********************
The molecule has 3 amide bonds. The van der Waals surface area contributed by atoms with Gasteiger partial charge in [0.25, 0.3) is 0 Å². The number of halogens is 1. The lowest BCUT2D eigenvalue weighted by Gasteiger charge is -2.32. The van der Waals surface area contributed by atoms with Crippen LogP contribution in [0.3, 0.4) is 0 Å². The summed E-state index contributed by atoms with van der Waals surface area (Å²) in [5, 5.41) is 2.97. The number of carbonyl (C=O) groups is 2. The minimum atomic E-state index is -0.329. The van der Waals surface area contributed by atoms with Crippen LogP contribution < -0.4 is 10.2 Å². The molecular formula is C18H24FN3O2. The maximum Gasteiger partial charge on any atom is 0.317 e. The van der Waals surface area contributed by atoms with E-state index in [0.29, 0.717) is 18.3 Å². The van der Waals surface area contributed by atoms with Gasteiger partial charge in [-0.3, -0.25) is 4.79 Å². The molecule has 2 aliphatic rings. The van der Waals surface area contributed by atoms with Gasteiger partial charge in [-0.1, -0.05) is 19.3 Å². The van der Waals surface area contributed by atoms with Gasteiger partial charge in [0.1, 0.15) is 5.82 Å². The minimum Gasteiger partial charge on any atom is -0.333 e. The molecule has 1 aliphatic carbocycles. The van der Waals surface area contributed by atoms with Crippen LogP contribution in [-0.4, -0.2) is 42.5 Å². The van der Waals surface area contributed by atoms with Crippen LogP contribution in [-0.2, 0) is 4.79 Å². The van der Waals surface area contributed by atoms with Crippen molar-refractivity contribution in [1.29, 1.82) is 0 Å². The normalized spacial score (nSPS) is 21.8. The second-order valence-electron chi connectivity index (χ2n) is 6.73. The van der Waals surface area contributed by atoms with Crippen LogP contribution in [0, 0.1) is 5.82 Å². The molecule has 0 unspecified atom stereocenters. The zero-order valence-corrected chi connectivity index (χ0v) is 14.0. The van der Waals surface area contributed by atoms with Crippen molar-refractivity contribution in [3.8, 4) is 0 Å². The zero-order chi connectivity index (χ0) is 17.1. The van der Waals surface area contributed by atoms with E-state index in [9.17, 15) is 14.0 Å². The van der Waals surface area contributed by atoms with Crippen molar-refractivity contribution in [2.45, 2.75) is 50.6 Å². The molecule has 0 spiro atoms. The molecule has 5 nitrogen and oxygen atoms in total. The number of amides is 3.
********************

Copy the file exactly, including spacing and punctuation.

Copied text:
The molecule has 3 amide bonds. The van der Waals surface area contributed by atoms with Gasteiger partial charge in [0.25, 0.3) is 0 Å². The number of halogens is 1. The lowest BCUT2D eigenvalue weighted by Gasteiger charge is -2.32. The van der Waals surface area contributed by atoms with Crippen LogP contribution in [0.3, 0.4) is 0 Å². The summed E-state index contributed by atoms with van der Waals surface area (Å²) in [5, 5.41) is 2.97. The number of carbonyl (C=O) groups is 2. The minimum atomic E-state index is -0.329. The van der Waals surface area contributed by atoms with Crippen LogP contribution < -0.4 is 10.2 Å². The molecular formula is C18H24FN3O2. The maximum Gasteiger partial charge on any atom is 0.317 e. The van der Waals surface area contributed by atoms with E-state index in [0.29, 0.717) is 18.3 Å². The van der Waals surface area contributed by atoms with Gasteiger partial charge in [-0.3, -0.25) is 4.79 Å². The molecule has 2 aliphatic rings. The van der Waals surface area contributed by atoms with Gasteiger partial charge in [-0.1, -0.05) is 19.3 Å². The van der Waals surface area contributed by atoms with Gasteiger partial charge in [0.1, 0.15) is 5.82 Å². The minimum Gasteiger partial charge on any atom is -0.333 e. The molecule has 1 aliphatic carbocycles. The van der Waals surface area contributed by atoms with Crippen LogP contribution in [-0.4, -0.2) is 42.5 Å². The van der Waals surface area contributed by atoms with Crippen LogP contribution in [-0.2, 0) is 4.79 Å². The van der Waals surface area contributed by atoms with Crippen molar-refractivity contribution in [1.29, 1.82) is 0 Å². The normalized spacial score (nSPS) is 21.8. The second-order valence-electron chi connectivity index (χ2n) is 6.73. The van der Waals surface area contributed by atoms with Crippen LogP contribution in [0, 0.1) is 5.82 Å². The molecule has 0 unspecified atom stereocenters. The zero-order valence-corrected chi connectivity index (χ0v) is 14.0. The van der Waals surface area contributed by atoms with Crippen molar-refractivity contribution in [3.8, 4) is 0 Å². The zero-order chi connectivity index (χ0) is 17.1. The van der Waals surface area contributed by atoms with E-state index in [9.17, 15) is 14.0 Å². The van der Waals surface area contributed by atoms with Crippen molar-refractivity contribution in [2.45, 2.75) is 50.6 Å². The molecule has 0 spiro atoms. The molecule has 5 nitrogen and oxygen atoms in total. The number of amides is 3.